Imagine being able to produce more than enough energy to last your whole lifetime from half a bathful of water and the amount of lithium that’s in your phone battery!

This is something that is thought to be possible – we’ve just got to find a way to do it.

Nuclear power, which relies on nuclear fission to generate electricity.  The atoms are split in a chain reaction, during which energy is released.  There is no carbon dioxide produced, unlike in fossil fuel power stations, but the resultant waste is radioactive and requires careful handling and storage to prevent leakages and disasters, (spoiler alert – nuclear waste doesn’t really glow green and it most certainly doesn’t make you glow in the dark!!).

The biggest source of energy in the Solar System, though, is the Sun.  This relatively humble star that dictates our days and nights, climate and even the fact that we have life on the planet, gets its energy from nuclear fusion.  That’s right – it’s the opposite of fission – it joins atoms of hydrogen together to produce nuclei of heavier elements, such as helium (another spoiler  – astronomers discovered helium in space by observing the Sun, before it was found on Earth!) to generate unbelievable amounts of energy, (yet another spoiler – the Sun isn’t really on fire, there’s no oxygen in Space so it wouldn’t be able to burn!)

How 'miniature suns' could provide cheap, clean energy - BBC News

The problem with nuclear fusion here on Earth is that the conditions required for it too occur are so extreme that up until now, Scientists have not been able to find a way to carry out the reaction with a small enough energy input.  Put simply, because of the massive size of the Sun’s gravitational pressure, the fusion reactions in space can occur at  around 10 million degrees Celsius, but due to the lower pressures available on Earth, scientists would have to rely on temperatures upwards of 100 million degrees Celsius – which would be far too extreme for any material to survive.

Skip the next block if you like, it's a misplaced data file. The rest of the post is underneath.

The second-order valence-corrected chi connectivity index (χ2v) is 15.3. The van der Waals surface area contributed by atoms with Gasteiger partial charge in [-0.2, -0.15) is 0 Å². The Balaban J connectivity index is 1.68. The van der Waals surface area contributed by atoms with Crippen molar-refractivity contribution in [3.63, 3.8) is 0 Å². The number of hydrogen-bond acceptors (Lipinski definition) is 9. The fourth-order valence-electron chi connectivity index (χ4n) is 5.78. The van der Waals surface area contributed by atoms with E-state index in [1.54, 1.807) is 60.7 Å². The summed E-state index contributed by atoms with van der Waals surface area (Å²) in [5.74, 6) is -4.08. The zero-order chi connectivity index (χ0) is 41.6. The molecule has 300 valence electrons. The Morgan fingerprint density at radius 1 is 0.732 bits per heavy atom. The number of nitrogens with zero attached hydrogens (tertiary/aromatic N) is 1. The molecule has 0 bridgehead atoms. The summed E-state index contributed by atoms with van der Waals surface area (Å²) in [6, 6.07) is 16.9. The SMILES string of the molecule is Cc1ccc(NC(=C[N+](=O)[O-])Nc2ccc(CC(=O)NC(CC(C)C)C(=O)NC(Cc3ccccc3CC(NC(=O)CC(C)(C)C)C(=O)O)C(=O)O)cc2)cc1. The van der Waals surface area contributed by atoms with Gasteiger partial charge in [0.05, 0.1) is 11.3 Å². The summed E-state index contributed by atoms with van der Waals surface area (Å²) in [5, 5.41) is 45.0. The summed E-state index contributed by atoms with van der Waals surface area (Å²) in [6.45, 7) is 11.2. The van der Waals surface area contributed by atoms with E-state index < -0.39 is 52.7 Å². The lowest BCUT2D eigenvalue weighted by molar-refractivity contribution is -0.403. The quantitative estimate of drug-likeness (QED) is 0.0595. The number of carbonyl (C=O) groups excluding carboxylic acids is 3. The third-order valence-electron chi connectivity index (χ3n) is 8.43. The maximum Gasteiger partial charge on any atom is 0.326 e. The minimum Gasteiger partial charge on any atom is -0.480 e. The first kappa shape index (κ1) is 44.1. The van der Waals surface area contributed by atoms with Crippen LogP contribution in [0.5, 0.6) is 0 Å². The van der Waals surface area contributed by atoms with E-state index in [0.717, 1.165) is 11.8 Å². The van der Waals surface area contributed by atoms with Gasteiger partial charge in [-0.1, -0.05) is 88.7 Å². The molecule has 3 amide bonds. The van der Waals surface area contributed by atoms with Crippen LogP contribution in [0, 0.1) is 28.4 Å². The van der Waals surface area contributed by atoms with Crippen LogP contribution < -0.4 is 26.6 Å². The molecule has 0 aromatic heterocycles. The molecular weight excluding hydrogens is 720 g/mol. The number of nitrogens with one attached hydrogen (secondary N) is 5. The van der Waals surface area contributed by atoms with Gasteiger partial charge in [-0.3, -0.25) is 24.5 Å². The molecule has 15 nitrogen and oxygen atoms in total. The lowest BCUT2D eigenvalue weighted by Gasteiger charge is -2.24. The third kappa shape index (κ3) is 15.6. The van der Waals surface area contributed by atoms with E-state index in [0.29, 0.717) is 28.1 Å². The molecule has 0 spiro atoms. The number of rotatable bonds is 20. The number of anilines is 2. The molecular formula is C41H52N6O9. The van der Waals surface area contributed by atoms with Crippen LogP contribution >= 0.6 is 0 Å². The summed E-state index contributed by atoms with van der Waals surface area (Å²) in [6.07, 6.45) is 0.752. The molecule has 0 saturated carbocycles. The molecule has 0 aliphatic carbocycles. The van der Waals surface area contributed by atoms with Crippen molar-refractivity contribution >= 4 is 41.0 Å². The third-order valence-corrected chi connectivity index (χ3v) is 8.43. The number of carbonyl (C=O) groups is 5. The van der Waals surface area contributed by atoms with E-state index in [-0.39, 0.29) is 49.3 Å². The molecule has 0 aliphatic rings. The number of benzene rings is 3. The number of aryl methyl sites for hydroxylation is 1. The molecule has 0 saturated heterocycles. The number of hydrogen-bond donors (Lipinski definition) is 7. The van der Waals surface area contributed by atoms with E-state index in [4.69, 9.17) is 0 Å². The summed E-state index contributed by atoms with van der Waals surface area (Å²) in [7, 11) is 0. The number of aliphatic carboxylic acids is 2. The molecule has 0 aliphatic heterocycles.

However, because no materials exist that can withstand direct contact with such heat. So, to achieve fusion in a lab, scientists have devised a solution in which a superheated gas, or plasma, is held inside a doughnut-shaped magnetic field and it was announced this week that the Joint European Torus (JET), sited at Culham in Oxfordshire have managed to produce 59 megajoules of energy, (11 megawatts of power), in an experiment that ran for just 5 seconds.

JET reactor

The work is now bebing transferred to a laboratory in France for continuation.

This makes the possibility of a clean, virtually unlimited energy resource a much more of am likelihood.   We could be nearing the end of air pollution from burning fossil fuels!

Until next time, keep calm and apply some Science!


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